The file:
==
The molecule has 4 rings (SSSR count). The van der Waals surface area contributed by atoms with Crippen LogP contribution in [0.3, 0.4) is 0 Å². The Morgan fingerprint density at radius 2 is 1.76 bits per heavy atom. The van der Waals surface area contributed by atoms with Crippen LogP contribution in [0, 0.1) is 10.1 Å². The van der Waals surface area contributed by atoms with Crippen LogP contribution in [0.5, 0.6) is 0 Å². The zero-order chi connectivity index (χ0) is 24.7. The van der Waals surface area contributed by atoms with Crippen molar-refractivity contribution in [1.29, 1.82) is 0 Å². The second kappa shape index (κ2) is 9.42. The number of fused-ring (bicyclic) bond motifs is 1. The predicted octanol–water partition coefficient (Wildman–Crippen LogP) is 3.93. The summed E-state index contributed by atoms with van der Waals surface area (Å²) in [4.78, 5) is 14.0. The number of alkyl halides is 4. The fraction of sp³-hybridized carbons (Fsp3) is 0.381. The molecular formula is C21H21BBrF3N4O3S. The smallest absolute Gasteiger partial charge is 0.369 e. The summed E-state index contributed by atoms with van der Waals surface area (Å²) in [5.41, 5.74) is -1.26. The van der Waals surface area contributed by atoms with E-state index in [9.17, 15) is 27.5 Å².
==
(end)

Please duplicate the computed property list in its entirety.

The molecule has 4 rings (SSSR count). The van der Waals surface area contributed by atoms with Crippen LogP contribution in [0.3, 0.4) is 0 Å². The Morgan fingerprint density at radius 2 is 1.76 bits per heavy atom. The van der Waals surface area contributed by atoms with Crippen LogP contribution in [0, 0.1) is 10.1 Å². The van der Waals surface area contributed by atoms with Crippen LogP contribution in [0.5, 0.6) is 0 Å². The zero-order chi connectivity index (χ0) is 24.7. The van der Waals surface area contributed by atoms with Crippen molar-refractivity contribution in [1.29, 1.82) is 0 Å². The second kappa shape index (κ2) is 9.42. The number of fused-ring (bicyclic) bond motifs is 1. The predicted octanol–water partition coefficient (Wildman–Crippen LogP) is 3.93. The summed E-state index contributed by atoms with van der Waals surface area (Å²) in [4.78, 5) is 14.0. The number of alkyl halides is 4. The fraction of sp³-hybridized carbons (Fsp3) is 0.381. The molecular formula is C21H21BBrF3N4O3S. The smallest absolute Gasteiger partial charge is 0.369 e. The summed E-state index contributed by atoms with van der Waals surface area (Å²) in [5.41, 5.74) is -1.26. The van der Waals surface area contributed by atoms with E-state index in [9.17, 15) is 27.5 Å².